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In an effort to tackle discrimination, racism and the war on drugs, Attorney General Eric Holder is making a move to shorten sentences in federal drug cases, a Justice Department official said.

The plan would cut prison terms for many drug convicts by an average of nearly a year.

Holder plans to announce his endorsement of the new development on Thursday at a meeting of the U.S. Sentencing Commission. That panel recommended the change in January. According to Politico:

That change would affect suggested sentences for about 70% of federal drug trafficking convicts. Those with moderate amounts of drugs would see reductions, while those involved with small or large quantities would not benefit, an official said.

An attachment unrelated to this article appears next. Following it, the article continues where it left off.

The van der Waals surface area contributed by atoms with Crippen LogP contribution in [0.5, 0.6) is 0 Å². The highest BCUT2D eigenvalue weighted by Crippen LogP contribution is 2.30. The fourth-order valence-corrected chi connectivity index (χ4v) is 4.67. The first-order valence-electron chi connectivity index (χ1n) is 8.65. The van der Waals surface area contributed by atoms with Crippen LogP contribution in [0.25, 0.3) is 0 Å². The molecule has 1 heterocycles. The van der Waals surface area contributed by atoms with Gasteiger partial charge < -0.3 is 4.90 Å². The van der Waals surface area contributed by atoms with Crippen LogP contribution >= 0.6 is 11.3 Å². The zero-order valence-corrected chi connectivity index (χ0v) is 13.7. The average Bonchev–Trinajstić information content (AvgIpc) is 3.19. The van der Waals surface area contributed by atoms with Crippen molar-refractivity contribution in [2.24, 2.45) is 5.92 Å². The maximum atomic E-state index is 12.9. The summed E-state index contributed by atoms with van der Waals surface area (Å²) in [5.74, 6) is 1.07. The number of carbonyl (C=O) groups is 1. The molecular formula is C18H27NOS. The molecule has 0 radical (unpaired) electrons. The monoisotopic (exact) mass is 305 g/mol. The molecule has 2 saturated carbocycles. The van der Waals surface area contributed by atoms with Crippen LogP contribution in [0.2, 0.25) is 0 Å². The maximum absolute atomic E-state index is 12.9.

The change won’t be voted on by the commission until at least April, but the official said that in the meantime Holder will instruct federal prosecutors not to oppose defense motions seeking sentences in the proposed, lower ranges. Under the proposal, the average federal sentence for drug trafficking would drop from 62 months to 51 months, the official added.

Holder’s endorsement is part of the Obama Administration’s “Smart on Crime” initiative — an initiative that seeks to reduce the burgeoning federal prison population and associated costs, while preserving public safety.

The change will cut the Bureau of Prisons inmate count by approximately 6,550 at the end of five years.

“Too many Americans go to too many prisons for far too long and for no truly good law enforcement reason,” Holder said last year.

When new sentencing guidelines are approved, prisoners already sentenced can apply to a judge to be re-sentenced, according to Politico.

Read more about Holder’s endorsement here.

SOURCE: Politico | PHOTO CREDIT: Getty

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